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Non-drummers often ask why drummers wear gloves. Drummers sometimes play up to three sets of tunes per night. This heavy playing will eventually start taking a toll on the hands.
The two primary reasons drummers wear gloves is to prevent blisters and increase grip on the drumstick.
Drum Gloves can Prevent Blisters
Many of the common glove brands will add extra padding into the glove for specific areas that are prone to blisters and calluses. The problem with this design is that it sometimes hinders your natural feel on the drumstick.
Like any other sport, which causes friction against the skin, some padding is needed to prevent skin eruption.
“I know when I was playing a lot of hard rock and punk rock while living on the West Coast, I started developing a blister on the inside of my thumb.”Tyler Cornett – DrumSector.com
Gloves Help the Drummer Grip Better
If a drummer is playing an intense style of music, the drum stick may start slipping out of the hand while sweating. Drummers drop sticks on occasion, and they have to quickly grab a replacement stick during a gig, which can interrupt the song.
It can be an embarrassing moment if a drummer loses the stick while playing in front of a large crowd.
In the old days, drummers were known to try duct tape and all kinds of solutions to wrap their fingers so the sticks wouldn’t slip out of their hands.
Most often, drummers seen wearing gloves are playing hard rock, metal, or punk rock.
Similar to intense drum playing, athletes sweating while playing baseball, cricket, or golf will often wear gloves to improve grip.
Gloves Can Help Marching Drummers Stay Warm
FootJoy’s winter soft gloves are preferable by many marching band drummers who need all-weather protection while staying warm.
A typical drummer glove designed for grip and blister prevention may not be thick and warm enough for outdoor marching type drummers.
Stadium or outdoor musical drummers may also need a non-typical glove to stay warm while playing.
Negatives of Wearing Drummer Gloves
There are some negative aspects of wearing gloves as a drummer.
Some drummer gloves can start leaking dye onto hands when sweating and playing long hours. The stain can be very difficult to wash off, depending on the dye composition.
Padding is useful to protect your hands, but one must consider if it costs drummers too much in regards to touch and feel while playing in the moment?
Drummers depend on playing dynamically with different volumes depending on what the song needs. Being able to sense how hard the stick is striking by feeling the stick is essential, and gloves could interfere with that sensitivity in the fingertips and palm.
It’s an essential factor that drummers should consider when choosing their drum gloves. They may decide it’s better not to wear them even if their hands endure some wear and tear.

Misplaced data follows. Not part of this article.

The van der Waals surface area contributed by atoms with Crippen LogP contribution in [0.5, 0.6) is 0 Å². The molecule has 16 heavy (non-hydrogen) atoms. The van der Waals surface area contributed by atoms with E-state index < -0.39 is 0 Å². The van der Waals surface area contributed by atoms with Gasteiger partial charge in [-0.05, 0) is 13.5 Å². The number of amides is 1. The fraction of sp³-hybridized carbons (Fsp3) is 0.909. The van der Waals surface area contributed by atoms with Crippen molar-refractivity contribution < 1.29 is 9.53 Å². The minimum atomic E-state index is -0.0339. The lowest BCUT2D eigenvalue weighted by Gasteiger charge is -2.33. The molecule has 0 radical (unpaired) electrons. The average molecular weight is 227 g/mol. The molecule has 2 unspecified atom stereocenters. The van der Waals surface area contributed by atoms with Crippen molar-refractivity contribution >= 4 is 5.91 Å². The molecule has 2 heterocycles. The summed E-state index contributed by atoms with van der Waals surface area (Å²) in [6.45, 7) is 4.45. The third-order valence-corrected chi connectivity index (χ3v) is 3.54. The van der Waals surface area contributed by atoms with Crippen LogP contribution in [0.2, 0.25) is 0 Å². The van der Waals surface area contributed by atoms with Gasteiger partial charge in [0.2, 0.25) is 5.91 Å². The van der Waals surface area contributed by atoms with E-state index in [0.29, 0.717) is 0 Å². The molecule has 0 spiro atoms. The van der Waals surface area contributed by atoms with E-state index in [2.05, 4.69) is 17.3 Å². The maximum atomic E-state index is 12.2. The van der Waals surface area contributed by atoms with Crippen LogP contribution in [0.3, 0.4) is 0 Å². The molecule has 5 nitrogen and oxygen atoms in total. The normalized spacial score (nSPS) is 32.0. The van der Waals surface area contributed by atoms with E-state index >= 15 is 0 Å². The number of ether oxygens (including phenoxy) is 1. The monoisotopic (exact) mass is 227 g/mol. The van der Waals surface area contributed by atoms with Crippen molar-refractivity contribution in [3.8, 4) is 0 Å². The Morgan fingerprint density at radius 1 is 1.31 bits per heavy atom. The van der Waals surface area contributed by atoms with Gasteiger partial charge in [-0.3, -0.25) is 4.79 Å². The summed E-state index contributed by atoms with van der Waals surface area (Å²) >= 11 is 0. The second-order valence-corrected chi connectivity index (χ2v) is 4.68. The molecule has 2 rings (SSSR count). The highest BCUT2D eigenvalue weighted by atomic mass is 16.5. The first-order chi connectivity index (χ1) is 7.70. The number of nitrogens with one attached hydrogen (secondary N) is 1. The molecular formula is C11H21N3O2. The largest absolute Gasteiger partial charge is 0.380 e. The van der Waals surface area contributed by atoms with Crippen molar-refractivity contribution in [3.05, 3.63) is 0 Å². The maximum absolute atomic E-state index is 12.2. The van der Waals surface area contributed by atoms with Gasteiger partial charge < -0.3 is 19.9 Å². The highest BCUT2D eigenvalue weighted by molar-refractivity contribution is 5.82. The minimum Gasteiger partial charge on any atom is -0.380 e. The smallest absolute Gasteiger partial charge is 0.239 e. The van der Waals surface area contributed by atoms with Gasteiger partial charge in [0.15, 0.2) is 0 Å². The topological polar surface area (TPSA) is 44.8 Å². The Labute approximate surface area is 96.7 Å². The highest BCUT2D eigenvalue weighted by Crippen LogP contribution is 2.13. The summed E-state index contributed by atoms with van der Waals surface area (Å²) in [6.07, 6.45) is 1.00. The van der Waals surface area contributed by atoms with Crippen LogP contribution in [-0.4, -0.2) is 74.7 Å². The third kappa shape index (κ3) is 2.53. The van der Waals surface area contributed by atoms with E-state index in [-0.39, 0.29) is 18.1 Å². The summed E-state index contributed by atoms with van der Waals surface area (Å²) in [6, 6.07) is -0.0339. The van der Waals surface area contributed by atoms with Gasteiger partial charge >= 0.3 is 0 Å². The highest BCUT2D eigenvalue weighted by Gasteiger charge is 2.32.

Added Weight of Gloves
Remember, over time, the small added weight on the hands could cause more fatigue than usual as explained here:
The added weight is probably only an issue during very long gigs where every bit of weight has time to accumulate and cause a hindrance.
Frequency of Drumming Determines the Necessity of Gloves
If a drummer is playing every night for a week straight during a packed tour schedule, gloves are an excellent consideration.
Conversely, if a drummer plays an intense style of music like heavy metal, but only plays once per week or less, gloves should probably be avoided.
Hands can recover from wear and tear if given a few days to rest without so much friction that occurs during playing.
Half Finger or Fingerless Drum Gloves
Some manufactures make half finger drum gloves to enable more natural feel on the stick while protecting the palm portion of the hand.
Depending on the grip of certain drummers, the fingertips need to be directly on the stick so the drummer can feel adequately while playing.
For example, It’s difficult to know how hard to play double strokes using a French Grip if the fingertips are covered by gloves.
Some Drummers Prefer Golf Gloves
Some drummers prefer different types of gloves. It doesn’t have to be specifically drummer gloves that are used when playing. Some drummers, such as Carter Beauford of Dave Matthews Band, wear golf gloves.
It just depends on the feel of the specific glove and personal preference while playing. Every drummer’s body is different, with varying tolerances to material rubbing on their skin.
Drum Glove Composition is Different Between Front and Back
The material on the palm portion of the glove is sometimes softer to facilitate better touch against the drumstick and allow grip sensitivity.
The material feels similar to a batting glove that is used in baseball or softball.
This part of the glove is softer because it also needs to be breathable, allowing moisture to escape from the palm region.
Back of Hand
The back of many drummer gloves is usually composed of a more leather dense material. This results in a better look for the outside viewer who often sees only the outside of the glove.
The fingers are usually composed of a rubbery material, which is somewhat adhesive, thereby improving the grip of the stick.
Gloves may need to be replaced every year because of normal wear and tear during consistent usage.
Some of the gloves can get shredded depending on how hard the drummer is playing or how often the gloves are being worn.
Drum Gloves Will Never Be the Same as Bare Hands
There are some good reasons for wearing gloves which have been discussed. The sense of a drumstick directly on the fingers can’t be replicated despite the advancement of materials and some great new glove products.
If possible, it’s best not to use any drum glove. Most drummers don’t play enough to require the wearing of gloves to prevent blisters and sticks slipping out very sweaty hands.
Do you wear gloves as a drummer? Why are they needed?